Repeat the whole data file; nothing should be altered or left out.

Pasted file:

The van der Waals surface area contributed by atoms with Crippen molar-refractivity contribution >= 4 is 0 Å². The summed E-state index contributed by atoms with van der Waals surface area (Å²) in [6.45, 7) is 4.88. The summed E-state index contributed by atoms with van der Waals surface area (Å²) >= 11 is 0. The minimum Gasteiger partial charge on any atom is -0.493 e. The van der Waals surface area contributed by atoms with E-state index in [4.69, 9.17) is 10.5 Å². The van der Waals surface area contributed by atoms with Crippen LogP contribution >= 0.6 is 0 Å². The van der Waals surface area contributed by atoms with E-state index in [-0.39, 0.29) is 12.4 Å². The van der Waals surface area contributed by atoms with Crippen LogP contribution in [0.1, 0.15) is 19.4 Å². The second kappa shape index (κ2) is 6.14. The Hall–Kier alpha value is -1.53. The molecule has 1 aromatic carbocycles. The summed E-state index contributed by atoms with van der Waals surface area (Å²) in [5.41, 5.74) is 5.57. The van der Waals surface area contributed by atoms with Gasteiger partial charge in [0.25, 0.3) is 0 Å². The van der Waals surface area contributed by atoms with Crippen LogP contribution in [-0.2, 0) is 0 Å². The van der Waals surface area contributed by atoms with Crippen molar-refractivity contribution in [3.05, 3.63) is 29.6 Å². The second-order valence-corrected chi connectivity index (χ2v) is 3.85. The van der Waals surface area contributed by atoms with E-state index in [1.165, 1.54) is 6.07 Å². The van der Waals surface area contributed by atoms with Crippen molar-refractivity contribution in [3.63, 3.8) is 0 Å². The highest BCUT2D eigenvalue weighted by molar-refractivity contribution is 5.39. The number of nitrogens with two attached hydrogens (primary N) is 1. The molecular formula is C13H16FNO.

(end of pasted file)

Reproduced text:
The van der Waals surface area contributed by atoms with Crippen molar-refractivity contribution >= 4 is 0 Å². The summed E-state index contributed by atoms with van der Waals surface area (Å²) in [6.45, 7) is 4.88. The summed E-state index contributed by atoms with van der Waals surface area (Å²) >= 11 is 0. The minimum Gasteiger partial charge on any atom is -0.493 e. The van der Waals surface area contributed by atoms with E-state index in [4.69, 9.17) is 10.5 Å². The van der Waals surface area contributed by atoms with Crippen LogP contribution >= 0.6 is 0 Å². The van der Waals surface area contributed by atoms with E-state index in [-0.39, 0.29) is 12.4 Å². The van der Waals surface area contributed by atoms with Crippen LogP contribution in [0.1, 0.15) is 19.4 Å². The second kappa shape index (κ2) is 6.14. The Hall–Kier alpha value is -1.53. The molecule has 1 aromatic carbocycles. The summed E-state index contributed by atoms with van der Waals surface area (Å²) in [5.41, 5.74) is 5.57. The van der Waals surface area contributed by atoms with Gasteiger partial charge in [0.25, 0.3) is 0 Å². The van der Waals surface area contributed by atoms with Crippen LogP contribution in [-0.2, 0) is 0 Å². The van der Waals surface area contributed by atoms with Crippen molar-refractivity contribution in [3.05, 3.63) is 29.6 Å². The second-order valence-corrected chi connectivity index (χ2v) is 3.85. The van der Waals surface area contributed by atoms with E-state index in [1.165, 1.54) is 6.07 Å². The van der Waals surface area contributed by atoms with Crippen molar-refractivity contribution in [3.63, 3.8) is 0 Å². The highest BCUT2D eigenvalue weighted by molar-refractivity contribution is 5.39. The number of nitrogens with two attached hydrogens (primary N) is 1. The molecular formula is C13H16FNO.